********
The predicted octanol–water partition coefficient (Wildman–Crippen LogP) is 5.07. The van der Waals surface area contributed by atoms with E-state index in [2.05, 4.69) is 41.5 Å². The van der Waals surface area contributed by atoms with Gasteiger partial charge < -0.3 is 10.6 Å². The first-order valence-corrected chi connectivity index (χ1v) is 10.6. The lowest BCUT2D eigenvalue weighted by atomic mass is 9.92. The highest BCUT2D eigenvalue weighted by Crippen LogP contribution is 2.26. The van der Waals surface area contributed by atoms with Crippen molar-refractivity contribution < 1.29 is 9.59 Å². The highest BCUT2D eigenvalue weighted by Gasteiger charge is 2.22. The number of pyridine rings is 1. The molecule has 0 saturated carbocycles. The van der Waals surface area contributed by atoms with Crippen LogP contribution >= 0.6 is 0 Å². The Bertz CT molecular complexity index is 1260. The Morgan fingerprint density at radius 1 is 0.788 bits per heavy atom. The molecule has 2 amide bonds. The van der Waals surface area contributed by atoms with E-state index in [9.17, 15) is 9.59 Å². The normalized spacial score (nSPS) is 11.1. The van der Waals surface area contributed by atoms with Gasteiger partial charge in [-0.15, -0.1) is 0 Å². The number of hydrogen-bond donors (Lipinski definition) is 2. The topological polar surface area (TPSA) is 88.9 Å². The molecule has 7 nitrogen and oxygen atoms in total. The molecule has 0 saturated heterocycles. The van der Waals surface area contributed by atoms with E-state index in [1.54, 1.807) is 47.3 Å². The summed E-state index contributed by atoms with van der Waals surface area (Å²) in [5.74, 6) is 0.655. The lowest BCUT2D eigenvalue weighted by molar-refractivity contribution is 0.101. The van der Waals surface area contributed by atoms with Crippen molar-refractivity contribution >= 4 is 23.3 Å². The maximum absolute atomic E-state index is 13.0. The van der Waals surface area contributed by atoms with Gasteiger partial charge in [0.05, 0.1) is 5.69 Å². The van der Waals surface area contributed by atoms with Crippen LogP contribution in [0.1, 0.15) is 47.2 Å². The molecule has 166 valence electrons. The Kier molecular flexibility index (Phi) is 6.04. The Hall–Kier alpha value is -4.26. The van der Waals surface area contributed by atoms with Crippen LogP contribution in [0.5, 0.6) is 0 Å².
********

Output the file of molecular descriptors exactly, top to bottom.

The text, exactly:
The predicted octanol–water partition coefficient (Wildman–Crippen LogP) is 5.07. The van der Waals surface area contributed by atoms with E-state index in [2.05, 4.69) is 41.5 Å². The van der Waals surface area contributed by atoms with Gasteiger partial charge < -0.3 is 10.6 Å². The first-order valence-corrected chi connectivity index (χ1v) is 10.6. The lowest BCUT2D eigenvalue weighted by atomic mass is 9.92. The highest BCUT2D eigenvalue weighted by Crippen LogP contribution is 2.26. The van der Waals surface area contributed by atoms with Crippen molar-refractivity contribution < 1.29 is 9.59 Å². The highest BCUT2D eigenvalue weighted by Gasteiger charge is 2.22. The number of pyridine rings is 1. The molecule has 0 saturated carbocycles. The van der Waals surface area contributed by atoms with Crippen LogP contribution >= 0.6 is 0 Å². The Bertz CT molecular complexity index is 1260. The Morgan fingerprint density at radius 1 is 0.788 bits per heavy atom. The molecule has 2 amide bonds. The van der Waals surface area contributed by atoms with E-state index in [9.17, 15) is 9.59 Å². The normalized spacial score (nSPS) is 11.1. The van der Waals surface area contributed by atoms with Gasteiger partial charge in [-0.15, -0.1) is 0 Å². The number of hydrogen-bond donors (Lipinski definition) is 2. The topological polar surface area (TPSA) is 88.9 Å². The molecule has 7 nitrogen and oxygen atoms in total. The molecule has 0 saturated heterocycles. The van der Waals surface area contributed by atoms with E-state index in [1.54, 1.807) is 47.3 Å². The summed E-state index contributed by atoms with van der Waals surface area (Å²) in [5.74, 6) is 0.655. The lowest BCUT2D eigenvalue weighted by molar-refractivity contribution is 0.101. The van der Waals surface area contributed by atoms with Crippen molar-refractivity contribution >= 4 is 23.3 Å². The maximum absolute atomic E-state index is 13.0. The van der Waals surface area contributed by atoms with Gasteiger partial charge in [0.05, 0.1) is 5.69 Å². The van der Waals surface area contributed by atoms with Crippen LogP contribution in [0.1, 0.15) is 47.2 Å². The molecule has 166 valence electrons. The Kier molecular flexibility index (Phi) is 6.04. The Hall–Kier alpha value is -4.26. The van der Waals surface area contributed by atoms with Crippen LogP contribution in [0.5, 0.6) is 0 Å².